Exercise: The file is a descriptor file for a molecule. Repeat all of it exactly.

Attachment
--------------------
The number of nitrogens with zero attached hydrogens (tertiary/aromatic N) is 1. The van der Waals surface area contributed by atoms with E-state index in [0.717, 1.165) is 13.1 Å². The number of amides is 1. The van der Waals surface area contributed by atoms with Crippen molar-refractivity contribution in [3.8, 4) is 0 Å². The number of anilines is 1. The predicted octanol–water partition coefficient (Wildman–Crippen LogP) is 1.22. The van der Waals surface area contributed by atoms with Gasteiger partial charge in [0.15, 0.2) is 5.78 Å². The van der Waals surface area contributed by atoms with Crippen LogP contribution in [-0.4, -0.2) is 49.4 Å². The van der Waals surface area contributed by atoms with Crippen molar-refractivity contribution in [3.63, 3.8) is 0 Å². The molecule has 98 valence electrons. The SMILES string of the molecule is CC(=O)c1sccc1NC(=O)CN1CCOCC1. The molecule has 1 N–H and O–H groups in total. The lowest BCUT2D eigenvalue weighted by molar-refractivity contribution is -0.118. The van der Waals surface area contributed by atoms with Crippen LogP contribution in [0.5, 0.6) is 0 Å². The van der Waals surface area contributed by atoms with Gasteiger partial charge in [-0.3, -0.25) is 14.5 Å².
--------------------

The number of nitrogens with zero attached hydrogens (tertiary/aromatic N) is 1. The van der Waals surface area contributed by atoms with E-state index in [0.717, 1.165) is 13.1 Å². The number of amides is 1. The van der Waals surface area contributed by atoms with Crippen molar-refractivity contribution in [3.8, 4) is 0 Å². The number of anilines is 1. The predicted octanol–water partition coefficient (Wildman–Crippen LogP) is 1.22. The van der Waals surface area contributed by atoms with Gasteiger partial charge in [0.15, 0.2) is 5.78 Å². The van der Waals surface area contributed by atoms with Crippen LogP contribution in [-0.4, -0.2) is 49.4 Å². The van der Waals surface area contributed by atoms with Crippen molar-refractivity contribution in [3.63, 3.8) is 0 Å². The molecule has 98 valence electrons. The SMILES string of the molecule is CC(=O)c1sccc1NC(=O)CN1CCOCC1. The molecule has 1 N–H and O–H groups in total. The lowest BCUT2D eigenvalue weighted by molar-refractivity contribution is -0.118. The van der Waals surface area contributed by atoms with Crippen LogP contribution in [0.5, 0.6) is 0 Å². The van der Waals surface area contributed by atoms with Gasteiger partial charge in [-0.3, -0.25) is 14.5 Å².